• Many cartoons (especially the older ones) will often play this trope for laughs. This is especially true for Looney Tunes who is able to master the trope for enemies who tried to get rid of the characters, only for them to end up getting the karma they deserved.
    • The traditional trope is explained by Bugs Bunny in the aforementioned "High Diving Hare" short. At the end of the episode, Yosemite Sam tries to saw off the end of a diving board, with Bugs on it. However, the diving board ladder, and part where Sam is, fall down, leaving Bugs and the end floating. Bugs remarks "I know this defies the law of gravity but eh, you see, I never studied law," suggesting ignorance of the law of gravity equals it not noticing you, thereby allowing the situation.
    • The Road Runner and Coyote lampshades this trope in a cartoon where they use signs to communicate the same thing.
    • In one short featuring Elmer Fudd and Bugs Bunny as preschool children, Elmer hangs over a long drop. When Bugs points out that gravity should be pulling him down, Elmer casually walks back to safety by pointing out he hadn't learned about gravity yet in school. Bugs then sneaks a book into Elmer's hands that explains the concept to him, leading to the fact that he just stepped over the edge again. This time, he drops like a stone.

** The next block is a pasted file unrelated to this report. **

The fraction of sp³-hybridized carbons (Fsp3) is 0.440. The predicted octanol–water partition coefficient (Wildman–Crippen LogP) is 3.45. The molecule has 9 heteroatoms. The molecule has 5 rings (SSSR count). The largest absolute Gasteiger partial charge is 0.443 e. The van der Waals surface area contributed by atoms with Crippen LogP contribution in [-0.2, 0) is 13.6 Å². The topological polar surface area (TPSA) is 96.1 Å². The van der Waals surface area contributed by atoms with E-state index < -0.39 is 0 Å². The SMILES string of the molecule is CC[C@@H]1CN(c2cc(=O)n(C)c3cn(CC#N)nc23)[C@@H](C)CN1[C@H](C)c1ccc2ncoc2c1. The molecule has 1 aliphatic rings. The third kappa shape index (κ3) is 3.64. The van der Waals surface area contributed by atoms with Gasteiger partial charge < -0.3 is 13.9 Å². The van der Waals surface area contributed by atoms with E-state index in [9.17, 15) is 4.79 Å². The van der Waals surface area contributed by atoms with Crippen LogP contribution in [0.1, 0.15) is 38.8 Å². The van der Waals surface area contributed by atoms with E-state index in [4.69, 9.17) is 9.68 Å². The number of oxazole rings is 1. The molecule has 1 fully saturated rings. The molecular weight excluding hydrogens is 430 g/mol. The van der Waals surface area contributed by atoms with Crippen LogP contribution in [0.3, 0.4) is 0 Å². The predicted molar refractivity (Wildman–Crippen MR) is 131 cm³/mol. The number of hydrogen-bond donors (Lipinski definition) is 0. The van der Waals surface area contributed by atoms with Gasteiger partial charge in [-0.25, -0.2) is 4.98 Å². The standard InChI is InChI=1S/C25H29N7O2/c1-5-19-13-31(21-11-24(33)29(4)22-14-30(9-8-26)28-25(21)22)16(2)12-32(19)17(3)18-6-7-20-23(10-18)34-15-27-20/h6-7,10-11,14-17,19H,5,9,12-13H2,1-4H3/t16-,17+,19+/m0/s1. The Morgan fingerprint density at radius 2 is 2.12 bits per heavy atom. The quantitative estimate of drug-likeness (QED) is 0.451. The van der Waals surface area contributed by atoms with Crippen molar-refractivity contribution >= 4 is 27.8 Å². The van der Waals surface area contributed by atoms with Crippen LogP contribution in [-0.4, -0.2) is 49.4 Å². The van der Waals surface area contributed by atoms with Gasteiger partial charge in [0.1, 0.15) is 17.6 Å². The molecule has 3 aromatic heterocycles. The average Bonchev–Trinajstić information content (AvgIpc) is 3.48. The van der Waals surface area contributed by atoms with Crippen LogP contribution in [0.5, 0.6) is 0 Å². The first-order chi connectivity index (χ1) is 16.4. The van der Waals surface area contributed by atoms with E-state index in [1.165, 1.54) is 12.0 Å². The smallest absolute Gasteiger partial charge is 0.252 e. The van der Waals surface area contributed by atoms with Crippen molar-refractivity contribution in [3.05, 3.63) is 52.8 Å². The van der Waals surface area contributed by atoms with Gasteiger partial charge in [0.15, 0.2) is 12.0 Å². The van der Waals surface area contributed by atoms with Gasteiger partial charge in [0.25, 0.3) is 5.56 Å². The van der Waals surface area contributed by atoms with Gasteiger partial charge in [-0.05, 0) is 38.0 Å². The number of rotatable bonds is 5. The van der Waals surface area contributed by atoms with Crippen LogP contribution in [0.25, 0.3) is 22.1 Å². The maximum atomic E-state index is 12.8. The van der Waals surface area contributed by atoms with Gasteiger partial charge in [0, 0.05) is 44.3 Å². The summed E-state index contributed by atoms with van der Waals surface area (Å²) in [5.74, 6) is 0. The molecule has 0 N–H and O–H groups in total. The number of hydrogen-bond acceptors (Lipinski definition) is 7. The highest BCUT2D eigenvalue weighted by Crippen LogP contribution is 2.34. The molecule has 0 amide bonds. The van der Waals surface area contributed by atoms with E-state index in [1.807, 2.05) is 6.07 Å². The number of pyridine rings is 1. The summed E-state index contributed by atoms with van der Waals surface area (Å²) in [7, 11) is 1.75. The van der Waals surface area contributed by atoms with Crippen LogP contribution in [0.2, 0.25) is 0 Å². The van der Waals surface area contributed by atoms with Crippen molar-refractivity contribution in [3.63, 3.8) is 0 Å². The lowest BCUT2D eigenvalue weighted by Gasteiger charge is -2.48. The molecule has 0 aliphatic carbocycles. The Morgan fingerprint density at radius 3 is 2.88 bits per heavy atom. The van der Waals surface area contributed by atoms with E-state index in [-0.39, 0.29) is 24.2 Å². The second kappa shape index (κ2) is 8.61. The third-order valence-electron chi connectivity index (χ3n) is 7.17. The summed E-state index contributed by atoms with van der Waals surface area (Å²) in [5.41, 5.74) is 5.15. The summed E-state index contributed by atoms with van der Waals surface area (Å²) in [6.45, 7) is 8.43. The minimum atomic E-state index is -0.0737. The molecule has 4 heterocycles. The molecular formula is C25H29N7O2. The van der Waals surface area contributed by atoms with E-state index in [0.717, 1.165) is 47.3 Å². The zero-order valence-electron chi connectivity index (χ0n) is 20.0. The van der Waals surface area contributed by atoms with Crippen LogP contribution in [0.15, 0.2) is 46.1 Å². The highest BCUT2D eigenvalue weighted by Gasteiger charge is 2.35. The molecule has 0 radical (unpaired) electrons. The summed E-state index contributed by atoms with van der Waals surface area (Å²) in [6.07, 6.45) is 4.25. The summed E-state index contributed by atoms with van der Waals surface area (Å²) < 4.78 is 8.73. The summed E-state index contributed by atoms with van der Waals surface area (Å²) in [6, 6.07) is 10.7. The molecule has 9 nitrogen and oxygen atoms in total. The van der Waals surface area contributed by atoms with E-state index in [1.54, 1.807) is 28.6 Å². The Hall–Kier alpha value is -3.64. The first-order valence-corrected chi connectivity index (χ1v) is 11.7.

• In an episode of the spin-off series Tiny Toon Adventures, the characters invoke this trope to pass over a gorge by stepping on thin air without looking down. Makes you wonder after a while why anyone looks down at all.
  • In The Penguins of Madagascar, toward the end of "I Was a Penguin Zombie", Private, Kowalski, and Rico tackle Skipper off a rooftop after they don't believe he was telling the truth about not being a zombie, as Kowalski says, "Nice try, zombie!" Then they all get a second to realize they're not on the roof before falling down and ending up at the vet with broken flippers.
  • The Pixar short Red's Dream demonstrates gravitational cognizance when the clown realizes he's no longer on Red.
  • The Simpsons invokes this at the end of "Bart the Daredevil", when Homer accidentally gets on Bart's skateboard and launches himself across Springfield Gorge, but plummets straight down at the peak of the jump.
  • SpongeBob SquarePants:
    • In "Snail Mail", when the plane is about to hit the ground, it stops in mid-air because SpongeBob discovers the plane ran out of gas. When Patrick refuels the tank, the plane hits the ground.
    • In "High Sea Diving", SpongeBob's first attempt to dive to the surface ends with him plummeting to the ground. Sandy then explains that he needs anti-gravity to dive up.

 
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Alternative Title(s): Cartoon Gravity

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Bowser Boss Fights

After beating Bowser in the first and penultimate battles with him, the bridge gives way along with his car. It takes a couple seconds of Bowser hanging in midair and flailing comically before gravity takes him as well.